Last December, I was brought to a lecture hall in Shanghai in front of about 60 people to be treated for Parkinson’s disease by a Chinese medicine doctor. The doctor had built up quite a following for herself for the techniques she had developed. But I had lived in China for six years and was well aware of some of the outlandish claims made by some followers of traditional Chinese medicine(TCM), so I was more than a little skeptical. But at the request of a friend I agreed to go and promised to be open minded enough to see what if any insight she might have for me.
Little did I know when I walked in there that I would be interrupting her class so she could use me as a live demonstration of her technique, and as a foreign prop to impress her audience. She started by having me sit in a chair while she passed her hand over me to diagnose my qi, letting me know immediately that I wouldn’t be getting anything useful out of this.
Qi is an integral part of TCM, where it roughly translates to ‘vital energy’. It is thought to be something one can learn to harness to improve one’s health. Mastery of one’s qi is the goal of many forms of Chinese martial arts, as well as Qi Gong – a meditative exercise spreading quickly in the west for its health benefits. Though it may have some merit as a psychological lever over the state of a person’s health, as a diagnostic tool I’ll take an x-ray or blood sample over it any day.
After examining my qi, the doctor took out a small container of seeds and started taping them to my ear while the class gathered around. According to some branches of TCM, the entire body can be mapped to pressure points on the ears, hands or feet, and certain seeds can trigger neurological connections between the various parts of the body that stimulate healing. So, for about 20 minutes I sat there patiently as dozens of tiny seeds were pressed into both ears.
She then took out a hand-carved wooden comb and started delivering vibrating pulses against my scalp with it. This went on for about 10 minutes while she explained the mystical powers of the wood it was carved from. I could hear muttered words from those in attendance like “look, he’s getting better” and “wow, it’s working”. I only felt the tremor-like scrapes of the comb against my head.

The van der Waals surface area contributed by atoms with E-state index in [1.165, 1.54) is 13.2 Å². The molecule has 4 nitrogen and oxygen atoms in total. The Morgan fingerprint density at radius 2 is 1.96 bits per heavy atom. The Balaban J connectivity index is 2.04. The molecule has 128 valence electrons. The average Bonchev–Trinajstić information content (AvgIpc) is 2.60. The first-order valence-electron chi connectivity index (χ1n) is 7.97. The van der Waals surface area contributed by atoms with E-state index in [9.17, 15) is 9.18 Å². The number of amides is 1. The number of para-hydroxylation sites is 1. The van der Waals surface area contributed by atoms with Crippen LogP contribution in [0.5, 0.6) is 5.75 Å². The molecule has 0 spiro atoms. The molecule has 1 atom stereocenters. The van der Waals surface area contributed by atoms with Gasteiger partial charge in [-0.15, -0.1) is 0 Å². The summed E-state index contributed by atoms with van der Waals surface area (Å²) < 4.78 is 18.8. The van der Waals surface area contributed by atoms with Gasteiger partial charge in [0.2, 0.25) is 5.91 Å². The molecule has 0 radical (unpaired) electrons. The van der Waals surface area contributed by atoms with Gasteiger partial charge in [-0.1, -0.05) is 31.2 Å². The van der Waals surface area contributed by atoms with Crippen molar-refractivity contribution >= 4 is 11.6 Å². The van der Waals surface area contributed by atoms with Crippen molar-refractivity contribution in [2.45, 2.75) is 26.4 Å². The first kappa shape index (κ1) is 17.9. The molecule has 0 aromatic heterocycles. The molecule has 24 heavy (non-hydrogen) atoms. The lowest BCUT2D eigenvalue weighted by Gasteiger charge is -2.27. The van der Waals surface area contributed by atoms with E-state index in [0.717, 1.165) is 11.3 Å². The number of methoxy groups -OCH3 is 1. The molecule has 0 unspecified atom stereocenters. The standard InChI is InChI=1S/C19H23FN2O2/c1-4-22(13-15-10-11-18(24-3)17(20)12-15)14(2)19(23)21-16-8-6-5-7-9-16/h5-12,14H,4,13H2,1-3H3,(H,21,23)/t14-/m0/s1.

Afterwards she gave me the comb, told me to do the same thing daily, and gave me a beaded wooden bracelet to wear at all times. Knowing the importance in China of saving face, I did what was custom. I humbly accepted her gifts and told her that I was feeling kind of better. For a moment I thought of trying to convince the crowd that this was all a sham and that if they had any serious conditions they should seek real medical help, but I wasn’t in the mood for trying to dispel centuries of faith in mystical healers. Besides, belief itself can be a powerful healer. I bet many of TCMs success stories can be boiled down to simple placebo effect.
Unfortunately, TCM is filled with such stories. Cases like these make any talk of the therapeutic benefits of it difficult to take seriously. But there is wisdom amidst all that madness.
Chinese medicine is the collected knowledge of thousands of years of trial and error rooted in Daoist principles. Daoism is often over-simplified through the concept of yin and yang or as some mystical harmony between all things. But underlying those sayings is a complexly derived understanding of nature, the universe, and humanities place in it. It is the closest thing China came up with to religion, but it would be wrong to confuse it with religion. It is not about the divine or the supernatural. It is a way to live life, or translated literally, the way to live life.